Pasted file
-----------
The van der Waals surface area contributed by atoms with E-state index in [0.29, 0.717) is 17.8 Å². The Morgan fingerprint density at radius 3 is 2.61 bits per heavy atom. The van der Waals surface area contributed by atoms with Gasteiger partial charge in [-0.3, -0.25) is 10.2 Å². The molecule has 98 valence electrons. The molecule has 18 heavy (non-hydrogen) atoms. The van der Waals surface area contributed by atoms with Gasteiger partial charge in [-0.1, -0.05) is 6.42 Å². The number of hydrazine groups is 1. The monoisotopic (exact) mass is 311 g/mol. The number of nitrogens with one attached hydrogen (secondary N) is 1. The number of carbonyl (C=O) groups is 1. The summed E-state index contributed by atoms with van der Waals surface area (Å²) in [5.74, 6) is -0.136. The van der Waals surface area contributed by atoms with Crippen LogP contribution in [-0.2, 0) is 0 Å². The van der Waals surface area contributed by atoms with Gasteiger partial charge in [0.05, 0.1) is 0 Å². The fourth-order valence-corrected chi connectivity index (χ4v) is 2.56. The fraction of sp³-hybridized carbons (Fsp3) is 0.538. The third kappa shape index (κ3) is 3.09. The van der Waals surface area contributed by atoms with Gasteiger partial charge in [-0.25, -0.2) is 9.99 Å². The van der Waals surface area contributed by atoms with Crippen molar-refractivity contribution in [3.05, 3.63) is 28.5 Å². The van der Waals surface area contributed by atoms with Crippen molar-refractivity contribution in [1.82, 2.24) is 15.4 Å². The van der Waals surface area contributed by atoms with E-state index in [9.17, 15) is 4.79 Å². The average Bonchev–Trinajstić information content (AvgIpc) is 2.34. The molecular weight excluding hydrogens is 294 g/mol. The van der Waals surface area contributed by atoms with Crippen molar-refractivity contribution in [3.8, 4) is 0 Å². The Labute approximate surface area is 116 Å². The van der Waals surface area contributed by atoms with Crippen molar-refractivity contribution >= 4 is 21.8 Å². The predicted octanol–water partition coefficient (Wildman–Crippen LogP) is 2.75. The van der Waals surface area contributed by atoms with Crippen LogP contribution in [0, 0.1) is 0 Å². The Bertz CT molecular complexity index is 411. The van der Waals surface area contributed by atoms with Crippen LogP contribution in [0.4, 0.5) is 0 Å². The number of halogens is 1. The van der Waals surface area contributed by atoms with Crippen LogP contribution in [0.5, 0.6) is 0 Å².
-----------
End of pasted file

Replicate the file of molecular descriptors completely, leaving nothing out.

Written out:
The van der Waals surface area contributed by atoms with E-state index in [0.29, 0.717) is 17.8 Å². The Morgan fingerprint density at radius 3 is 2.61 bits per heavy atom. The van der Waals surface area contributed by atoms with Gasteiger partial charge in [-0.3, -0.25) is 10.2 Å². The molecule has 98 valence electrons. The molecule has 18 heavy (non-hydrogen) atoms. The van der Waals surface area contributed by atoms with Gasteiger partial charge in [-0.1, -0.05) is 6.42 Å². The number of hydrazine groups is 1. The monoisotopic (exact) mass is 311 g/mol. The number of nitrogens with one attached hydrogen (secondary N) is 1. The number of carbonyl (C=O) groups is 1. The summed E-state index contributed by atoms with van der Waals surface area (Å²) in [5.74, 6) is -0.136. The van der Waals surface area contributed by atoms with Crippen LogP contribution in [-0.2, 0) is 0 Å². The van der Waals surface area contributed by atoms with Gasteiger partial charge in [0.05, 0.1) is 0 Å². The fourth-order valence-corrected chi connectivity index (χ4v) is 2.56. The fraction of sp³-hybridized carbons (Fsp3) is 0.538. The third kappa shape index (κ3) is 3.09. The van der Waals surface area contributed by atoms with Gasteiger partial charge in [-0.25, -0.2) is 9.99 Å². The van der Waals surface area contributed by atoms with Crippen molar-refractivity contribution in [3.05, 3.63) is 28.5 Å². The van der Waals surface area contributed by atoms with Crippen molar-refractivity contribution in [1.82, 2.24) is 15.4 Å². The van der Waals surface area contributed by atoms with E-state index in [9.17, 15) is 4.79 Å². The average Bonchev–Trinajstić information content (AvgIpc) is 2.34. The molecular weight excluding hydrogens is 294 g/mol. The van der Waals surface area contributed by atoms with Crippen molar-refractivity contribution in [3.8, 4) is 0 Å². The Labute approximate surface area is 116 Å². The van der Waals surface area contributed by atoms with Crippen molar-refractivity contribution >= 4 is 21.8 Å². The predicted octanol–water partition coefficient (Wildman–Crippen LogP) is 2.75. The van der Waals surface area contributed by atoms with Crippen LogP contribution in [0, 0.1) is 0 Å². The Bertz CT molecular complexity index is 411. The van der Waals surface area contributed by atoms with Crippen LogP contribution in [0.4, 0.5) is 0 Å². The number of halogens is 1. The van der Waals surface area contributed by atoms with Crippen LogP contribution in [0.5, 0.6) is 0 Å².